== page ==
The old adage - "the more things change...the more they stay the same" have never been more true than during the 21st century. Living in a time when people of color are being knocked off like a mob hit has sadly become a reality. A reality that beyond the onset of the Civil Rights movement, we thought our quality of life had improved and a sector of society was well on their way to becoming equals in America. We indeed believed that a change had come.
However, in the summer of 1967, riots popped of in Detroit, Michigan making it one of the most violent uprisings of the 20th century. Rioting may seem like unfiltered behavior without reasoning, however this one came as an immediate response to police brutality, unfair conditions around segregated housing, schools and rising black unemployment.
Meanwhile, over at The Algiers Motel, racial injustice of epic proportions were kicking off between some hotel patrons and the police. An injustice game of cat and mouse that left three black men murdered for no reason other than the color of their skin.
As a woman and a person of color, I would be lying if I said this film wasn't hard to watch. It made my heart hurt. It made me angry and it made me ponder why a change truly hasn't come for me and my people. If that's how I feel, I can only imagine what the young people who experienced this travesty in 1967 must be living with on a daily basis.
Detroit is told through the lens of former Dramatics singer Larry Reed (Algee Smith).
July 25th, 1967 The Dramatics were to make their big stage debut, that was unfortunately cut short due to Heartbreaking for Reed an in an attempt to ride out the violence erupting on the streets, he and his friend rolled over to the Algiers Motel. Little did they know that it would be the first o many nights they nor America would soon forget leaving yet another blood-stained blemish in American history.
Oscar winner Kathryn Bigelow has never been one to shy away from controversial, uncomfortable material and this film is no different. Her cinematic choreography illustrating this chaos matched with a wonderfully gifted and expressive ensemble of actors including John Boyega, Anthony Mackie, Algee Smith and Jason Mitchell, keep your attention locked and loaded into the fear and aggression unfolding this multi-day terror on humanity from the boys in blue. As the officer who instigates these unfortunate events, Will Poulter as Philllip Krauss will surely be in the awards contender conversation as we move forward toward awards season. Poulter is so convincing that you forget you are watching an actor simply turning in a brilliant, chilling performance.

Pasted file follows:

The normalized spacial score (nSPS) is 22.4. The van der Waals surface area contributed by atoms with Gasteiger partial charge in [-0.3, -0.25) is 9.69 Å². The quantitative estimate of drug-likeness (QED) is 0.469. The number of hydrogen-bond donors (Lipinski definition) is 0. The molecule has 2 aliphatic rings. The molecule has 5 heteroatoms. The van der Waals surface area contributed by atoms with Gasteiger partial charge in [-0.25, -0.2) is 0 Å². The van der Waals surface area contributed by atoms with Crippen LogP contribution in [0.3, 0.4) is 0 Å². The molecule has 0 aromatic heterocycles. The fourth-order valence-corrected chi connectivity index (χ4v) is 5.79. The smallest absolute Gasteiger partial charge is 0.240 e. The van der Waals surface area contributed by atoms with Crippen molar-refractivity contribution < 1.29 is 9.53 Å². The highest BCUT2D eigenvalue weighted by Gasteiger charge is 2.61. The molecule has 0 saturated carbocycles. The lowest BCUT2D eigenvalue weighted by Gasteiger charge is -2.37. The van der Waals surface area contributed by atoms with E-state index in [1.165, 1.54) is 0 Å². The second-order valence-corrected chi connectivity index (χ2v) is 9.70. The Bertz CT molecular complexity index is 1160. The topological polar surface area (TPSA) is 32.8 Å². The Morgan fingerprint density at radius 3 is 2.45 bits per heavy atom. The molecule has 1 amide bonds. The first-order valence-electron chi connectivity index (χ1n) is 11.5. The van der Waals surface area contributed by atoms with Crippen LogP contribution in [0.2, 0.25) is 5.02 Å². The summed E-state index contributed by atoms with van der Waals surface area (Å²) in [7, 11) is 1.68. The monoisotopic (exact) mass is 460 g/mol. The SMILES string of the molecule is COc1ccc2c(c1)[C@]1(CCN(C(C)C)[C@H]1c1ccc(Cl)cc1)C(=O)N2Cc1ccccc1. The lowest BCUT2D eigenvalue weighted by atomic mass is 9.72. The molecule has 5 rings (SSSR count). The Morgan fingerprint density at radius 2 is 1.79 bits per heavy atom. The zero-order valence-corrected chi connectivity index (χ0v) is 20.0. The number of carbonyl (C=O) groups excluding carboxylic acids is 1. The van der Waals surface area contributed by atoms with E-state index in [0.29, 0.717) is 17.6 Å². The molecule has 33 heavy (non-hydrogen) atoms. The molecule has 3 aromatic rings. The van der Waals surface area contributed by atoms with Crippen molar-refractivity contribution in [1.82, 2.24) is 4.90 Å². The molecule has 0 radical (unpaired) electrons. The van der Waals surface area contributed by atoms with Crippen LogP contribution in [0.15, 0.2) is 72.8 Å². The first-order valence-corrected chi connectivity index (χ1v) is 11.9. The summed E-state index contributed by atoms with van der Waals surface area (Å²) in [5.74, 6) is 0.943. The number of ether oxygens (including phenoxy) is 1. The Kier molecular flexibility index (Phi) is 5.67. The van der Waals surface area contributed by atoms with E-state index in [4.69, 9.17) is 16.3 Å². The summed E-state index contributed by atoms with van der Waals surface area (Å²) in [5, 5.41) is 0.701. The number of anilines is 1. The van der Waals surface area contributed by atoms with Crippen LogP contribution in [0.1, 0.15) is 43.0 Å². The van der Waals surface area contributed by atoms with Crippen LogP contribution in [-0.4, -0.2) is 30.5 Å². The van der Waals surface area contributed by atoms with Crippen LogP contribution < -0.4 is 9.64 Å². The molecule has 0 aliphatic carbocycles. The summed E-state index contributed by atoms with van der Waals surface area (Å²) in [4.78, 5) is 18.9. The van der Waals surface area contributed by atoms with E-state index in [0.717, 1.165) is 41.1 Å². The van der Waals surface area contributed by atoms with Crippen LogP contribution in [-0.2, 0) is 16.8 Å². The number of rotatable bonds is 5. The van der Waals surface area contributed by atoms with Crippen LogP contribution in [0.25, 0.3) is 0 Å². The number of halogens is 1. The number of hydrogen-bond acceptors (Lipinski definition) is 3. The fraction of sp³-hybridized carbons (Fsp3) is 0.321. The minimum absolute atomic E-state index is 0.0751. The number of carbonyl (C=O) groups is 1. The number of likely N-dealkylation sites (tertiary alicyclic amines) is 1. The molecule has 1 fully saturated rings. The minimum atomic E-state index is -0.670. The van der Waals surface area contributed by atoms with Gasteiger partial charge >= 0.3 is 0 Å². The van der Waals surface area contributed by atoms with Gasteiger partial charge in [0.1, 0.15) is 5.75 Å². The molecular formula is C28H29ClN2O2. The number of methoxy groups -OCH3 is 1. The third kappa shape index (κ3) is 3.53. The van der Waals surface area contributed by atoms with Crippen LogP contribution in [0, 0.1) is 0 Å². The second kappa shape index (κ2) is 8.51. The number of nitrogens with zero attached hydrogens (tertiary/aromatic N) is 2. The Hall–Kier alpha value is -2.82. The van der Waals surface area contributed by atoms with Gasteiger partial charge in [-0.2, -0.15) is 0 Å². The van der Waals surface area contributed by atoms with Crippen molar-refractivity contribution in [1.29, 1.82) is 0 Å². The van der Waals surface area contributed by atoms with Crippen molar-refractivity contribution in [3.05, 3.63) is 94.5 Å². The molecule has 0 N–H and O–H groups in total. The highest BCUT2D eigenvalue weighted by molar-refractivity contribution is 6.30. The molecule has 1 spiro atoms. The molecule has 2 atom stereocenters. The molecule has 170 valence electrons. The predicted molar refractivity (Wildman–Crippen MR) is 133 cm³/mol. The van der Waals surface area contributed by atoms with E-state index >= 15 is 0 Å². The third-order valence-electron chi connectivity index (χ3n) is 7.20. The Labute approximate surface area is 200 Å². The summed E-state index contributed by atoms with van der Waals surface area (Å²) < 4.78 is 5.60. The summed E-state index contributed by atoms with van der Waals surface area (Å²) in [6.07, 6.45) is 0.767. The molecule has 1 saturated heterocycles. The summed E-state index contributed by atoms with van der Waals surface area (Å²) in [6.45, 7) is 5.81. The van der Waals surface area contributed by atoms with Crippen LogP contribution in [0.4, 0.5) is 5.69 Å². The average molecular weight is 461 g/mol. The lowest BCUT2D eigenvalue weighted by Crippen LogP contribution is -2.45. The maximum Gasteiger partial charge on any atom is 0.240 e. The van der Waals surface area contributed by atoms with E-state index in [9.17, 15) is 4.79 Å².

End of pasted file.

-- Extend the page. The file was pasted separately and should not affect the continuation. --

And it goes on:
Detroit raises the hair on your neck not only racial injustice, but sexism, physical abuse, the smug, glib attitude that police officers have when they feel "threatened" by "unarmed" individuals and the lengths one will go through to place guilt on the innocent without regard for consequences.
As recent as Philando Castille, police officers were once again found not guilty for blatantly snuffing out a life. What is the difference between 1967 and 2017 other than 50 years? Ponder that one for a second.
Let me be clear, Detroit is more than a movie about riots and police. It's about how America and its citizens have somehow learned to live with the new normal of violence against humanity. Black Lives Matter is a crucial movement in these unsettling times and hopefully will assist in making strides for the next 50 years. A change hasn't come yet...but it will if we continue to stay vigilant in sharing these stories to make sure no one ever forgets.